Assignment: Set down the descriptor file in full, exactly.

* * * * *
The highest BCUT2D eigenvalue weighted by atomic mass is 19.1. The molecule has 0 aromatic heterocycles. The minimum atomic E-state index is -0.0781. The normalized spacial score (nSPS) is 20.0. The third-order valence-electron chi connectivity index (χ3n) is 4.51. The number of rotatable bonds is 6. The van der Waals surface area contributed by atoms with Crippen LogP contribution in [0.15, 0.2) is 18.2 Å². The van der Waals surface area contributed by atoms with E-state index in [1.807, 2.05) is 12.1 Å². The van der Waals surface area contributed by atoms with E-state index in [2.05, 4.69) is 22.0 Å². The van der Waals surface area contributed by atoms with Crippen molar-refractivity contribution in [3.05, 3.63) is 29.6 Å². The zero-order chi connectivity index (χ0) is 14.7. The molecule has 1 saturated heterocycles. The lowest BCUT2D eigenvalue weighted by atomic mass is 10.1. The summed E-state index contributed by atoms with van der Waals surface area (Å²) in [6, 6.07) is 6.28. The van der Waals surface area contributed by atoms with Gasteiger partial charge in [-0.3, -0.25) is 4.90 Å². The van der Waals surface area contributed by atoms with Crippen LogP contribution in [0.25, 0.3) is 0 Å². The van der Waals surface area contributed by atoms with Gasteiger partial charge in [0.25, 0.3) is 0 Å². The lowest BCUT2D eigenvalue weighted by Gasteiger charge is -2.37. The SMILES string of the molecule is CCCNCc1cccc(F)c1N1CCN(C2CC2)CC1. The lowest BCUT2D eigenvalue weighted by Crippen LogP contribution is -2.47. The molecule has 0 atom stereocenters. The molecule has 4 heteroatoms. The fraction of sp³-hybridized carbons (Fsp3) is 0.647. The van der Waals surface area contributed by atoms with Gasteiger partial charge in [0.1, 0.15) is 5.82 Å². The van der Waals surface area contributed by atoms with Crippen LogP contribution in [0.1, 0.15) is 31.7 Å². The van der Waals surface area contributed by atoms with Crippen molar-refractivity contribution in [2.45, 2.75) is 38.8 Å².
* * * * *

The highest BCUT2D eigenvalue weighted by atomic mass is 19.1. The molecule has 0 aromatic heterocycles. The minimum atomic E-state index is -0.0781. The normalized spacial score (nSPS) is 20.0. The third-order valence-electron chi connectivity index (χ3n) is 4.51. The number of rotatable bonds is 6. The van der Waals surface area contributed by atoms with Crippen LogP contribution in [0.15, 0.2) is 18.2 Å². The van der Waals surface area contributed by atoms with E-state index in [1.807, 2.05) is 12.1 Å². The van der Waals surface area contributed by atoms with E-state index in [2.05, 4.69) is 22.0 Å². The van der Waals surface area contributed by atoms with Crippen molar-refractivity contribution in [3.05, 3.63) is 29.6 Å². The zero-order chi connectivity index (χ0) is 14.7. The molecule has 1 saturated heterocycles. The lowest BCUT2D eigenvalue weighted by atomic mass is 10.1. The summed E-state index contributed by atoms with van der Waals surface area (Å²) in [6, 6.07) is 6.28. The van der Waals surface area contributed by atoms with Gasteiger partial charge in [-0.3, -0.25) is 4.90 Å². The van der Waals surface area contributed by atoms with Crippen LogP contribution in [0.25, 0.3) is 0 Å². The van der Waals surface area contributed by atoms with Gasteiger partial charge in [0.25, 0.3) is 0 Å². The lowest BCUT2D eigenvalue weighted by Gasteiger charge is -2.37. The SMILES string of the molecule is CCCNCc1cccc(F)c1N1CCN(C2CC2)CC1. The lowest BCUT2D eigenvalue weighted by Crippen LogP contribution is -2.47. The molecule has 0 atom stereocenters. The molecule has 4 heteroatoms. The fraction of sp³-hybridized carbons (Fsp3) is 0.647. The van der Waals surface area contributed by atoms with Gasteiger partial charge in [0.1, 0.15) is 5.82 Å². The van der Waals surface area contributed by atoms with Crippen LogP contribution in [0.1, 0.15) is 31.7 Å². The van der Waals surface area contributed by atoms with Crippen molar-refractivity contribution in [2.45, 2.75) is 38.8 Å².